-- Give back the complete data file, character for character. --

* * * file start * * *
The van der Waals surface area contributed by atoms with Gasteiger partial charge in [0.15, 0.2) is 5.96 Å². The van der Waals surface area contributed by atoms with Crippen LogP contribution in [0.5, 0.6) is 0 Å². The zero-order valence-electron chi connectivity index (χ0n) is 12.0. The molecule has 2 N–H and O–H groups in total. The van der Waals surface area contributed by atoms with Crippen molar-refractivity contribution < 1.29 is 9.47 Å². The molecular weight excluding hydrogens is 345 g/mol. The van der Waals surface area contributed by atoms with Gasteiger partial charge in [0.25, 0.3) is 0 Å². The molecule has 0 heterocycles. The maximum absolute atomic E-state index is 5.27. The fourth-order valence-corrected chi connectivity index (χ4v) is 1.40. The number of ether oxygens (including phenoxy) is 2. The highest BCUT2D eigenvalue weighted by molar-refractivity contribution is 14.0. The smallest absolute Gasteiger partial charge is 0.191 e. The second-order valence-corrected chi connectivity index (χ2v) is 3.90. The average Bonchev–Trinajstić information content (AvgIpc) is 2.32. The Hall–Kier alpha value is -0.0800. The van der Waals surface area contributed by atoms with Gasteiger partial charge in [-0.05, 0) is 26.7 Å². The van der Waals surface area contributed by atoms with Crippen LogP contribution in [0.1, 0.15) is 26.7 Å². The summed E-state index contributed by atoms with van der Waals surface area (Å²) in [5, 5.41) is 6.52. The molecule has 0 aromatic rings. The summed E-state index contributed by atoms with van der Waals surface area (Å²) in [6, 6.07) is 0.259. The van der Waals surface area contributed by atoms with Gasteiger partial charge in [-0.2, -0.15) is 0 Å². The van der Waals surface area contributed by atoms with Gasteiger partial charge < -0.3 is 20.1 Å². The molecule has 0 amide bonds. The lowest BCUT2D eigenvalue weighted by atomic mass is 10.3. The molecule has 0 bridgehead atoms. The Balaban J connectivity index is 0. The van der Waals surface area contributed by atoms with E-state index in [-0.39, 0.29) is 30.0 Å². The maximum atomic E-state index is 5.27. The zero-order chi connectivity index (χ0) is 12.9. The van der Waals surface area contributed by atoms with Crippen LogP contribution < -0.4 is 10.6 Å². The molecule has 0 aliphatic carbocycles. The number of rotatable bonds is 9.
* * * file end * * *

The van der Waals surface area contributed by atoms with Gasteiger partial charge in [0.15, 0.2) is 5.96 Å². The van der Waals surface area contributed by atoms with Crippen LogP contribution in [0.5, 0.6) is 0 Å². The zero-order valence-electron chi connectivity index (χ0n) is 12.0. The molecule has 2 N–H and O–H groups in total. The van der Waals surface area contributed by atoms with Crippen molar-refractivity contribution < 1.29 is 9.47 Å². The molecular weight excluding hydrogens is 345 g/mol. The van der Waals surface area contributed by atoms with Gasteiger partial charge in [0.25, 0.3) is 0 Å². The molecule has 0 heterocycles. The maximum absolute atomic E-state index is 5.27. The fourth-order valence-corrected chi connectivity index (χ4v) is 1.40. The number of ether oxygens (including phenoxy) is 2. The highest BCUT2D eigenvalue weighted by molar-refractivity contribution is 14.0. The smallest absolute Gasteiger partial charge is 0.191 e. The second-order valence-corrected chi connectivity index (χ2v) is 3.90. The average Bonchev–Trinajstić information content (AvgIpc) is 2.32. The Hall–Kier alpha value is -0.0800. The van der Waals surface area contributed by atoms with Gasteiger partial charge in [-0.05, 0) is 26.7 Å². The van der Waals surface area contributed by atoms with Crippen LogP contribution in [0.1, 0.15) is 26.7 Å². The summed E-state index contributed by atoms with van der Waals surface area (Å²) in [5, 5.41) is 6.52. The molecule has 0 aromatic rings. The summed E-state index contributed by atoms with van der Waals surface area (Å²) in [6, 6.07) is 0.259. The van der Waals surface area contributed by atoms with Gasteiger partial charge in [-0.2, -0.15) is 0 Å². The van der Waals surface area contributed by atoms with Gasteiger partial charge < -0.3 is 20.1 Å². The molecule has 0 amide bonds. The lowest BCUT2D eigenvalue weighted by atomic mass is 10.3. The molecule has 0 bridgehead atoms. The Balaban J connectivity index is 0. The van der Waals surface area contributed by atoms with E-state index in [-0.39, 0.29) is 30.0 Å². The maximum atomic E-state index is 5.27. The zero-order chi connectivity index (χ0) is 12.9. The van der Waals surface area contributed by atoms with Crippen LogP contribution < -0.4 is 10.6 Å². The molecule has 0 aliphatic carbocycles. The number of rotatable bonds is 9.